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Arizona District Court Upholds State Secret Ballot Law for Union Elections

In a long-awaited opinion, the Arizona federal district court dismissed a lawsuit brought by the NLRB challenging an Arizona constitutional provision which requires that union elections be conducted by secret ballot. The opinion, dated yesterday, is a blow to the NLRB, which had taken the position that the state’s secret ballot constitutional provision was facially invalid because it was preempted by federal labor law. The district court found that the constitutional provision did not on its face conflict with the NLRA, but left open the possibility that the law could be challenged “as-applied” to a specific case.

The secret ballot provision had been added to the Arizona constitution in response to the Employee Free Choice Act (EFCA) proposed in Congress in 2009, which would have required an employer to recognize a union if a majority of employees signed cards stating their desire for representation. This “card check” method of recognition is currently allowed by the NLRA, but employers have the option of demanding that election of the union be confirmed by a secret ballot. South Carolina, South Dakota, and Utah all passed similar constitutional amendments.

The NLRB took the position in January of 2011 that such provisions impermissibly conflicted with the NLRA and threatened to file a lawsuit to enjoin the states from enforcing the laws. The Board ultimately sued only Arizona in what many saw as a test case for challenges in other states. Yesterday’s opinion would seem to put an end to those challenges, but the NLRB has already issued a statement emphasizing the district court opinion’s language that “as applied” challenges may still be appropriate.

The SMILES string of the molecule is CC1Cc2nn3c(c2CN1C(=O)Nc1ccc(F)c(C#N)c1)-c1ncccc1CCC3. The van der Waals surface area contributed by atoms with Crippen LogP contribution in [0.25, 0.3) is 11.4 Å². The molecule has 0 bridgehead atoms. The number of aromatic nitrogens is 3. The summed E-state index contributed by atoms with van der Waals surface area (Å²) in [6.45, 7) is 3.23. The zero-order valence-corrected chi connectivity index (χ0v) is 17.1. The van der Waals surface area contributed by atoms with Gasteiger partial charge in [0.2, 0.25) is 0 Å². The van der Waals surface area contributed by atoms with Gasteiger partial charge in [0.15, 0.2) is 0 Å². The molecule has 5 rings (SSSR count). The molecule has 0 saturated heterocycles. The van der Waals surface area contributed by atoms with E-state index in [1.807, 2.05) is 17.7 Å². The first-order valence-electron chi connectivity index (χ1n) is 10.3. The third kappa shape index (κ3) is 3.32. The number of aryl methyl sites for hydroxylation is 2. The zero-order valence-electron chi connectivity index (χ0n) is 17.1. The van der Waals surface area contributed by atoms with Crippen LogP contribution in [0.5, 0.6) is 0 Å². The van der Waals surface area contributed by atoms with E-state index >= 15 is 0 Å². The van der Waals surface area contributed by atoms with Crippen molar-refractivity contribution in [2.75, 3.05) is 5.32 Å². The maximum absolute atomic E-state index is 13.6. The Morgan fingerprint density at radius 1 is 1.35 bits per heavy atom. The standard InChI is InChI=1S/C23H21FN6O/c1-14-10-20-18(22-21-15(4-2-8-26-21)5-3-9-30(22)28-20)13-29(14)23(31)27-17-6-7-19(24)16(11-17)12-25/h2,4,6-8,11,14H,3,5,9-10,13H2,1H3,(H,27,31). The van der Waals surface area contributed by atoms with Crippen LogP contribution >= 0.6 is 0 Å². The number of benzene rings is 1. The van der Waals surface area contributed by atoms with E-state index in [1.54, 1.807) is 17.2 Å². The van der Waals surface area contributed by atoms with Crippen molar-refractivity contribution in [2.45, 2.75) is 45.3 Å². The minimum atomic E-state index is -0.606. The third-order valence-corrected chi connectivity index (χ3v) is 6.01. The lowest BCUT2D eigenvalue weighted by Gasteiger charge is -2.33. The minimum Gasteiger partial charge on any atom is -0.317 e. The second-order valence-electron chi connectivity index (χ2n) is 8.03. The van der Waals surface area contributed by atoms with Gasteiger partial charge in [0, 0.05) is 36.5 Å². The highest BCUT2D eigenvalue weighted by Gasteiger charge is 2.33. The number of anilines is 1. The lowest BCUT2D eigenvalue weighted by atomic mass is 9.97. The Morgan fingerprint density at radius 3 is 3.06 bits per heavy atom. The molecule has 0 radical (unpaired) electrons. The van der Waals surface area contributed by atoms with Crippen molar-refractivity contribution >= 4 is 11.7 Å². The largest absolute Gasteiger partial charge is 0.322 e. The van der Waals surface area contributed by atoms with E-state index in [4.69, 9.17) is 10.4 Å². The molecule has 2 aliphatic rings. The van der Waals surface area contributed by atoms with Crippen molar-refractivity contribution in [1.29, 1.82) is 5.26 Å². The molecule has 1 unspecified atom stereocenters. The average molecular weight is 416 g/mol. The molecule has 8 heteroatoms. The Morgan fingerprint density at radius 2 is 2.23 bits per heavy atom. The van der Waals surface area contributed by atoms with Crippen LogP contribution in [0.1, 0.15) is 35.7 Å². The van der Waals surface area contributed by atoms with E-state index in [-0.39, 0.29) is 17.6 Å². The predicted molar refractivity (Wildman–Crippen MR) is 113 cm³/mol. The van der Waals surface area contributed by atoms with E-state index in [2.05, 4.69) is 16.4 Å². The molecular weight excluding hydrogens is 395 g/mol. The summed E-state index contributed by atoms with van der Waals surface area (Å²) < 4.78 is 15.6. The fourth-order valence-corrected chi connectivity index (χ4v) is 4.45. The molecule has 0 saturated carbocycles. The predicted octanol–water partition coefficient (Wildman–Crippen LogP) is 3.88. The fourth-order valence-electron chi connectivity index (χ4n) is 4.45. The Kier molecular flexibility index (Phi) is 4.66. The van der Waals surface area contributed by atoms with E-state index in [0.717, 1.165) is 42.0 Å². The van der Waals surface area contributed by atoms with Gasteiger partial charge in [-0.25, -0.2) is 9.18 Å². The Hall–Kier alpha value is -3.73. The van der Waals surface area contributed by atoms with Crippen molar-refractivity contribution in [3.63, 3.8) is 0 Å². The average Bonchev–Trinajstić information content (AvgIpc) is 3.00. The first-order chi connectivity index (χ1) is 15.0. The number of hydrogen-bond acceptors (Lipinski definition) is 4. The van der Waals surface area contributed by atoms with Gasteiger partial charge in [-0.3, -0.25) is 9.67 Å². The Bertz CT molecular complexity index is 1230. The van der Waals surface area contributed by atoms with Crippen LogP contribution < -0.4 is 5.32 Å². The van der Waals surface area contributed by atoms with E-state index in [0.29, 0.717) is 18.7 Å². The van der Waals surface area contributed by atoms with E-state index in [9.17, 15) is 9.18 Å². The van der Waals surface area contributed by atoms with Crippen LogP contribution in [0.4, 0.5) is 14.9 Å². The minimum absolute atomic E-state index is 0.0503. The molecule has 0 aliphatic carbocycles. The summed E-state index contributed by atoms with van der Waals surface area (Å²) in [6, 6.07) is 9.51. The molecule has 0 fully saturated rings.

NLRB Chairman Mark Gaston Pearce responded to the decision: “Although we continue to believe that a preemption finding should have been made, we are very pleased that the court recognized that these choices are guaranteed to employees by federal law and cannot be taken away by the states.”

This suggests that the NLRB may take another crack at the law in the future. An appeal of the court’s opinion to the Ninth Circuit is also a possibility.


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